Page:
Last month the tent on overturned one of the last bans on US military service by allowing transgender personnel to serve openly. Each branch of the service was given 90 days to develop a guidebook of procedures to implement the new policy. It is estimated that about 7000 transgender people serve in the military and the reserves though activists works towards lifting the band say many more have served in silence. I spoke with Jocelyn Harris who is a transgender veteran who served in Vietnam. She is a current board of the San Diego human dignity foundation. I started by asking her about her reaction to the lifting of the band. Cement one thing that I felt is that I was jealous and envious because I would have loved to do that. But at the same time it was kind of a gay experience. Yes. We are finally moving through that and most of the culture that has been integrated into the military -- it has been a step forward for the you're talking about when Truman integrated with African-American troops into the military, with white troops. It helps move things forward and I think it will do the same thing for transgender folks. Now you served in the Army during the Vietnam War and at that time were struggling with your gender identity. How did you cope with that? Not well. Terry honestly not well. Basically because I'd new where I was out on the gender scale, I hid. I wanted to make sure that the world thought I was the man and the manliest man I could ever be and that was one of the reasons I went in the military although I came from a military background. I wanted to prove my manliness. And so that was one of the things that I did. To be able to do that. Do you think now being able to serve openly will change the way that someone in your position could actually serve? Yes. I think one of the things that I felt when I did get out of the military and people realized that I was transgender that even though I had been in the military, I was unpatriotic. And I think that a lot of -- I think a lot of young people today that are patriotic and there is a lot of transgender folks that are highly patriotic that love this country and they do feel oppressed but they know that this country has done better by different cultures and different races and ethnicities and sexual orientations than most, so they want to serve their country and help make it a better place to live. What was in your case that made you decide that enough was enough and you have to be your authentic self? It took a long time. It is really funny because although I was living as a woman, I was still trans-phobic. I did not want to be part of the transgender community. I did not want to be considered transgender. I wanted to be considered female and that was it. And that does not actually happen in today's world with young transgender folks that are coming up. They are more open to being exactly who they are. And I think that is great. I think that is wonderful and I think that they will move forward in the military as in life and have a better journey than some of us older folks. So one city says there are as many as 7000 transgender people serving in the Armed Forces. Do you think that the number of transgender people in listing will significantly go up now that the Pentagon has lifted the ban? I think that more folks would be identified as being transgender. I think the number of 7000 is probably low which we have always found when we have had cultural changes within any group of people is that once they are allowed to be open and they are welcomed, there is a lot of folks out there that will come forward so I believe that there are a lot more transgender folks in the military then we know about now and I think it will increase the numbers. Apparently the full plan to begin in listing transgendered troops will be in place by July 2017 but I understand that there are some people in the transgender community that are a bit concerned about how the policy will actually be implemented -- how it will be rolled out basic criteria that will be used. I think the way and looking through what the criteria over the last week -- looking at the criteria for who is transgender -- how that person presents -- it is a work in progress. And it will take time. It will be those items that give character to transgender person will probably change as it goes along. I have several concerns on how that is done in what the initial items are -- characteristics are for transgender people. How would you like to see be done? I think that most of the problem with transgender folks -- unlike sexual orientation -- gender identity is who the person is. In their sole. And not as much about surgical changes or hormonal changes that are put forth. It is about who that person is in their sole. What of the policies that I have read -- that people within the military are going to be able to get surgical transition that if they are already in the military -- but those folks that are coming in will have not have the opportunity to get the military to pay for their surgical transition. I think that is something that will going to have to change because as we all know -- transgender folks are coming out younger and younger and younger so a lot of these people who are transgender will not have the opportunity for surgical transition before they go into the military and maybe they won't have the opportunity for hormonal transition. So those are two things that have to be looked at. Would you say to somebody who is in the military and has a certain amount of trepidation from serving with someone who is openly transgender? You have to take that person for who they are. And I understand some of the concerns about someone that would be serving in combat with somebody who is transgender and does not have that possible military aggressive nature -- well, I am here to tell you transgender those can be as aggressive as anybody else and it is just like when transgender women and transgender man can now look and see that women are serving in combat -- that really does not have anything to do with their ability to fight and their ability to lead. On the other hand would you say to someone who is transgender is now preparing to serve openly in the military any advice? The one thing that I have always done -- when I became openly transgender -- I let people know -- I will treat you with dignity and respect if you treat me with dignity and respect. Thank you so much for giving us a glimpse into this complex, there's this complex topic. Thank you for joining us.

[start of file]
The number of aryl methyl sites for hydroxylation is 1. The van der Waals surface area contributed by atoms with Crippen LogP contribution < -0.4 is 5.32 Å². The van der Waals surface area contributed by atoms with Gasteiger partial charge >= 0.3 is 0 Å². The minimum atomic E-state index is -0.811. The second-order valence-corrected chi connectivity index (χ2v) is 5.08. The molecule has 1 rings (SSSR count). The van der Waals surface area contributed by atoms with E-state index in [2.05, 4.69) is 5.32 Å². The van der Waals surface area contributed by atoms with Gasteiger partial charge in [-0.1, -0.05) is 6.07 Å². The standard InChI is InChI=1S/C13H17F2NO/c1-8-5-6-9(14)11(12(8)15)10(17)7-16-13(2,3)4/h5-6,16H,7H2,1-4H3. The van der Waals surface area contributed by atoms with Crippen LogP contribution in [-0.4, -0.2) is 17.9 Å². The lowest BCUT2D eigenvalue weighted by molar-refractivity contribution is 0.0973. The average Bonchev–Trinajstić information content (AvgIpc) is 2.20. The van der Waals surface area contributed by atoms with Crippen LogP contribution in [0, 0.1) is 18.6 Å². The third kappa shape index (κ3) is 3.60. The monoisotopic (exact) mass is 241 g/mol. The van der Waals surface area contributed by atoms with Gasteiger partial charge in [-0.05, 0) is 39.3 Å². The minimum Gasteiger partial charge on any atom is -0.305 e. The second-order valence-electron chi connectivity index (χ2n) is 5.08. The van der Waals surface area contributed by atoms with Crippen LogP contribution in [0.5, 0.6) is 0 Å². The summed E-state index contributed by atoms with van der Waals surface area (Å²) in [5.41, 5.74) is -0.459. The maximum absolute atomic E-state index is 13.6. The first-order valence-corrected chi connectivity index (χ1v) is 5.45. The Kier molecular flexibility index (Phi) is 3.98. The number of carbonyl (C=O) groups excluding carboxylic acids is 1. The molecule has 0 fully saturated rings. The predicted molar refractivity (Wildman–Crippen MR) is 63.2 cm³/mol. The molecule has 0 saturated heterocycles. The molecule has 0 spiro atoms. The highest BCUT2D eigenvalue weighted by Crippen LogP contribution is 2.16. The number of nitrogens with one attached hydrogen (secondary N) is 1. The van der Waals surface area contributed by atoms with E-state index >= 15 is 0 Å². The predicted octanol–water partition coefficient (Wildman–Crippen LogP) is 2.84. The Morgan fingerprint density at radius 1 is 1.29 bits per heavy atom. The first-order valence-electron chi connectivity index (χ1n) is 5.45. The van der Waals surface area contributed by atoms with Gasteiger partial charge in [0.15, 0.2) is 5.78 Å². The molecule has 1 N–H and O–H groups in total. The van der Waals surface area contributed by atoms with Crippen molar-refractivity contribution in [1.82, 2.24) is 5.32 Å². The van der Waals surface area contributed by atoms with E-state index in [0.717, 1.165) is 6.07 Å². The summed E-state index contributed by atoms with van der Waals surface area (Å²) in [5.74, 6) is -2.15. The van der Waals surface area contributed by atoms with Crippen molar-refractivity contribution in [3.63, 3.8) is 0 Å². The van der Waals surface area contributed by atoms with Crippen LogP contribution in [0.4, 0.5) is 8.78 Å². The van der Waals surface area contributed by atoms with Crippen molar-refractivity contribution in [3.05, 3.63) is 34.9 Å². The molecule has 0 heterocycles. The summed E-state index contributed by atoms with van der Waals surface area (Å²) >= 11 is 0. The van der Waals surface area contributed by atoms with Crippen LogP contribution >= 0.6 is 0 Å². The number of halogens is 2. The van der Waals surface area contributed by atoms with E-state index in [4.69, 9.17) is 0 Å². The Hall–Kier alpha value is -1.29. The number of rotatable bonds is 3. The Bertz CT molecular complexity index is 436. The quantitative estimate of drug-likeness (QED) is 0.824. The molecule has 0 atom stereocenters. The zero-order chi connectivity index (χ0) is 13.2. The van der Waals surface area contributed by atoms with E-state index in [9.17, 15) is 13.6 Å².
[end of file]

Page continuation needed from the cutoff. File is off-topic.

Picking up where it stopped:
Last week, Department of Defense Secretary Ash Carter lifted the military’s ban on transgender troops serving openly in U.S. armed forces.

The department has until July 1, 2017 to fully implement its policy on transgender service members.

There are as many as 7,000 transgender troops serving in the military out of 1.3 million active duty service members, according to a study by the Rand Corporation.

Joselyn Harris, a transgender woman from San Diego who served in Vietnam, says there are many unanswered questions about the military’s new policy.

Harris discusses what it was like to serve under the ban and what she hopes the military’s new policy can achieve Thursday on KPBS Midday Edition.